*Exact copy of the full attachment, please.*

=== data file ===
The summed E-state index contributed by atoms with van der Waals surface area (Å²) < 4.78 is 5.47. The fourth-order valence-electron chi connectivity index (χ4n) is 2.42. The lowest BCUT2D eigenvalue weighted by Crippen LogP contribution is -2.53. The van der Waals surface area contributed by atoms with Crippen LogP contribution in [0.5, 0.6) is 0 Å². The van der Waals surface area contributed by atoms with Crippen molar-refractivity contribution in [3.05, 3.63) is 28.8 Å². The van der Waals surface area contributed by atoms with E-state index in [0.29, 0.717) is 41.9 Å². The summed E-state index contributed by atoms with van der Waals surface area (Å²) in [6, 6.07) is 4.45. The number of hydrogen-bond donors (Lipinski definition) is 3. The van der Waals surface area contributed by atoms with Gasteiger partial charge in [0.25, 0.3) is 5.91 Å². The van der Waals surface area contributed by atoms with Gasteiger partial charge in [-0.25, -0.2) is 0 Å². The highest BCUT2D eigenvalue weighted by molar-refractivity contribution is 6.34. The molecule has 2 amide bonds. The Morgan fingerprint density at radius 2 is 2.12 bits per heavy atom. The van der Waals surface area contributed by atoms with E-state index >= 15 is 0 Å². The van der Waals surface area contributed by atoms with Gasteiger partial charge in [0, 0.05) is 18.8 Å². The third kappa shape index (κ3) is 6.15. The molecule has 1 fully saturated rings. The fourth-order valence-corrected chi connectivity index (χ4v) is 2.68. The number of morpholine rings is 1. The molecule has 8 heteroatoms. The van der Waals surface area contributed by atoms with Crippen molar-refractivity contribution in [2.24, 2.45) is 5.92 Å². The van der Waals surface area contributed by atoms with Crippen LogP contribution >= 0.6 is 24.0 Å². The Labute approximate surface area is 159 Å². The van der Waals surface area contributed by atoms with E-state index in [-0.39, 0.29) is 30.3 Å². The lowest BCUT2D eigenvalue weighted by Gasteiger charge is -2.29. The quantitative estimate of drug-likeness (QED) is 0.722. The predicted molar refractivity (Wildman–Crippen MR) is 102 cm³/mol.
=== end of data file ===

The summed E-state index contributed by atoms with van der Waals surface area (Å²) < 4.78 is 5.47. The fourth-order valence-electron chi connectivity index (χ4n) is 2.42. The lowest BCUT2D eigenvalue weighted by Crippen LogP contribution is -2.53. The van der Waals surface area contributed by atoms with Crippen LogP contribution in [0.5, 0.6) is 0 Å². The van der Waals surface area contributed by atoms with Crippen molar-refractivity contribution in [3.05, 3.63) is 28.8 Å². The van der Waals surface area contributed by atoms with E-state index in [0.29, 0.717) is 41.9 Å². The summed E-state index contributed by atoms with van der Waals surface area (Å²) in [6, 6.07) is 4.45. The number of hydrogen-bond donors (Lipinski definition) is 3. The van der Waals surface area contributed by atoms with Gasteiger partial charge in [0.25, 0.3) is 5.91 Å². The van der Waals surface area contributed by atoms with Gasteiger partial charge in [-0.25, -0.2) is 0 Å². The highest BCUT2D eigenvalue weighted by molar-refractivity contribution is 6.34. The molecule has 2 amide bonds. The Morgan fingerprint density at radius 2 is 2.12 bits per heavy atom. The van der Waals surface area contributed by atoms with E-state index >= 15 is 0 Å². The van der Waals surface area contributed by atoms with Gasteiger partial charge in [0, 0.05) is 18.8 Å². The third kappa shape index (κ3) is 6.15. The molecule has 1 fully saturated rings. The fourth-order valence-corrected chi connectivity index (χ4v) is 2.68. The number of morpholine rings is 1. The molecule has 8 heteroatoms. The van der Waals surface area contributed by atoms with Crippen molar-refractivity contribution in [2.24, 2.45) is 5.92 Å². The van der Waals surface area contributed by atoms with Crippen LogP contribution >= 0.6 is 24.0 Å². The Labute approximate surface area is 159 Å². The van der Waals surface area contributed by atoms with E-state index in [-0.39, 0.29) is 30.3 Å². The lowest BCUT2D eigenvalue weighted by Gasteiger charge is -2.29. The quantitative estimate of drug-likeness (QED) is 0.722. The predicted molar refractivity (Wildman–Crippen MR) is 102 cm³/mol.